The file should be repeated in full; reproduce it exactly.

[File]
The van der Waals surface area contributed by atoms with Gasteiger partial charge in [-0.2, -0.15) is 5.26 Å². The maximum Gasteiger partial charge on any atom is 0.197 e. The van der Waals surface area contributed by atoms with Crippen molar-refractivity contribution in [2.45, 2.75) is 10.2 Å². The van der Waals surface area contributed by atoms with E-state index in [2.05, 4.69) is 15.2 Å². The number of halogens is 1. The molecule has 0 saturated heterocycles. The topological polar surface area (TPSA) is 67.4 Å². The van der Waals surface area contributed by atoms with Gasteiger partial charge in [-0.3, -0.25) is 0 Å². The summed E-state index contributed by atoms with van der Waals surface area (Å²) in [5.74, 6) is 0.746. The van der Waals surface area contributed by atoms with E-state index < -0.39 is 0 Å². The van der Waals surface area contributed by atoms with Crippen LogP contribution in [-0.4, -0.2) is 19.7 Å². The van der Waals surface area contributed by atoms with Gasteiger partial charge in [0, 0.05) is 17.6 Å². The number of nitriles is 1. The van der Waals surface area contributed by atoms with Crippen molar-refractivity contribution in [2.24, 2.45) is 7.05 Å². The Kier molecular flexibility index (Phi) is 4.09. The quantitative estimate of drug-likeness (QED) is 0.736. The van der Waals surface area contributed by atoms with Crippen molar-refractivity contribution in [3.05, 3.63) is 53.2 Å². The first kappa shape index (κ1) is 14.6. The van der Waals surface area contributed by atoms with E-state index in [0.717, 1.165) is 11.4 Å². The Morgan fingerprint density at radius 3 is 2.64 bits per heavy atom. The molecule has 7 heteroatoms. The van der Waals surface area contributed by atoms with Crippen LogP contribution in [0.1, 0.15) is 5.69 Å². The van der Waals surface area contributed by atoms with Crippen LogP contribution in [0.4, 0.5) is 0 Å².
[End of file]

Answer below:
The van der Waals surface area contributed by atoms with Gasteiger partial charge in [-0.2, -0.15) is 5.26 Å². The maximum Gasteiger partial charge on any atom is 0.197 e. The van der Waals surface area contributed by atoms with Crippen molar-refractivity contribution in [2.45, 2.75) is 10.2 Å². The van der Waals surface area contributed by atoms with E-state index in [2.05, 4.69) is 15.2 Å². The number of halogens is 1. The molecule has 0 saturated heterocycles. The topological polar surface area (TPSA) is 67.4 Å². The van der Waals surface area contributed by atoms with Gasteiger partial charge in [-0.3, -0.25) is 0 Å². The summed E-state index contributed by atoms with van der Waals surface area (Å²) in [5.74, 6) is 0.746. The van der Waals surface area contributed by atoms with E-state index < -0.39 is 0 Å². The van der Waals surface area contributed by atoms with Crippen LogP contribution in [-0.4, -0.2) is 19.7 Å². The van der Waals surface area contributed by atoms with Gasteiger partial charge in [0, 0.05) is 17.6 Å². The number of nitriles is 1. The van der Waals surface area contributed by atoms with Crippen molar-refractivity contribution in [2.24, 2.45) is 7.05 Å². The Kier molecular flexibility index (Phi) is 4.09. The quantitative estimate of drug-likeness (QED) is 0.736. The van der Waals surface area contributed by atoms with Crippen molar-refractivity contribution in [3.05, 3.63) is 53.2 Å². The first kappa shape index (κ1) is 14.6. The van der Waals surface area contributed by atoms with E-state index in [0.717, 1.165) is 11.4 Å². The Morgan fingerprint density at radius 3 is 2.64 bits per heavy atom. The molecule has 7 heteroatoms. The van der Waals surface area contributed by atoms with Crippen LogP contribution in [0.1, 0.15) is 5.69 Å². The van der Waals surface area contributed by atoms with Crippen LogP contribution in [0.4, 0.5) is 0 Å².